California is one of the world’s leaders in implementing solar stations and using renewable energy sources, and a local company (New Energy Nexus) has a lot of positive ongoing developments in this area. As the sun is one of the major sources of alternative energy in the state, solar parks and rooftop panels are actively used. In addition to solar power, the company also uses wind power and other clean energy sources. Of course, there are numerous other companies working to make a new kind of energy available to the public as well. One such company is Mosaic, which allows homeowners to install solar panels “in debt” to avoid the cost of its initial installation. Recently, the company raised a $220 million investment and plans to issue $1 billion during the year in loans. Another striking example is the startup SunSwarm. This is a marketplace where consumers’ and builders’ “public” solar farms meet. The project helps to find solar farms to which you can connect and save on electricity.
Despite these breakthroughs, we must recognize that many people still have the same mindset from five or ten years ago: that solar energy is very expensive. But in fact, prices are going down rapidly, and economic arguments are beginning to favour alternative sources compared to traditional energy. The historical relationship is already formed: when the area of the solar panels is doubled, the price of energy is reduced by about 50% in the world. So, I think that if developing countries will make a bet on clean energy, this strategy will be more reliable in the long term.
However, there are still some barriers when it comes to alternative energy. For example, depending on weather conditions, the production of solar and wind energy may constantly be in flux, as well as energy consumption, which is also not stable. Here, I think a key step forward would be to create an intelligent energy system that could handle fluctuations in the production of alternative energy and handle jumps in consumption. An important feature of the system would be to smooth consumption peaks in a timely manner. For example, when prices suddenly jump, the system introduces restrictions on the excessive use of air conditioners. Smart grids should also be in place to store power.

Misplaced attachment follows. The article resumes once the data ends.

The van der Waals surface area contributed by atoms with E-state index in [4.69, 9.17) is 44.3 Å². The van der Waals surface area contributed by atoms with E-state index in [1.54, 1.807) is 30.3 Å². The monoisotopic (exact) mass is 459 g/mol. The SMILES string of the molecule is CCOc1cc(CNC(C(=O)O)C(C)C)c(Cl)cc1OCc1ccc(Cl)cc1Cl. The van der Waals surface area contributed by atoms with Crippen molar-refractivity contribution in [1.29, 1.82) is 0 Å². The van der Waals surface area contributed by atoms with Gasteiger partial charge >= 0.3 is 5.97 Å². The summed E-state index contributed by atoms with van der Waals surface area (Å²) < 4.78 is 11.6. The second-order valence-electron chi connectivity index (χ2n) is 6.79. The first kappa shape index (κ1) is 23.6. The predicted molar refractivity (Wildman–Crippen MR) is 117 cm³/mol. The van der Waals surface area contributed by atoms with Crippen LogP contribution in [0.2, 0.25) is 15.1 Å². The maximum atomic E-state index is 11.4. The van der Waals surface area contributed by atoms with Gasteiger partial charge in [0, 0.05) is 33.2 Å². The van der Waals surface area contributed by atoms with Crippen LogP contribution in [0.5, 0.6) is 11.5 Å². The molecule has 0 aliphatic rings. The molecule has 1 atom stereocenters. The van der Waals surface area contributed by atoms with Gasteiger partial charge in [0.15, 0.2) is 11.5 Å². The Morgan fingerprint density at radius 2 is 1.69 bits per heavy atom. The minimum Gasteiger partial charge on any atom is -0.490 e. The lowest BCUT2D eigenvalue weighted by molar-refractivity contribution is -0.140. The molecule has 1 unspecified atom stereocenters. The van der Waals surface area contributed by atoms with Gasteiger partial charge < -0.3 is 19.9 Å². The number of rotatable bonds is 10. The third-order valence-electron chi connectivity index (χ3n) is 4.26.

In fact, the prices for storage are falling very fast, and in California, there are major business projects underway for energy storage. For example, Tesla Motors Inc. recently reported that it will build a store on the south of the state by 20 MW. On its blog, the company also states that it will be the biggest electricity storage in the world of this kind. When fully recharged, a large battery, can provide electricity to about 2,500 homes during the day, or recharge about 1,000 electric vehicles (electrocars). Such a large station in combination with solar and wind stations will be able to supply customers with electricity without interruption, day and night.
I believe this new business model based on renewable sources, which we have with companies like Mosaic and SunSwarm, can subsequently be adopted by other countries, and hopefully developing countries will be no exception.
This guest post is brought to you by Hendrik Tiesinga, an alternative energy expert and Co-Founder and Program Manager for New Energy Nexus. He works for California Clean Energy Fund and is a member of the experts’ panel for #NEWENERGY Global Startup Fest.
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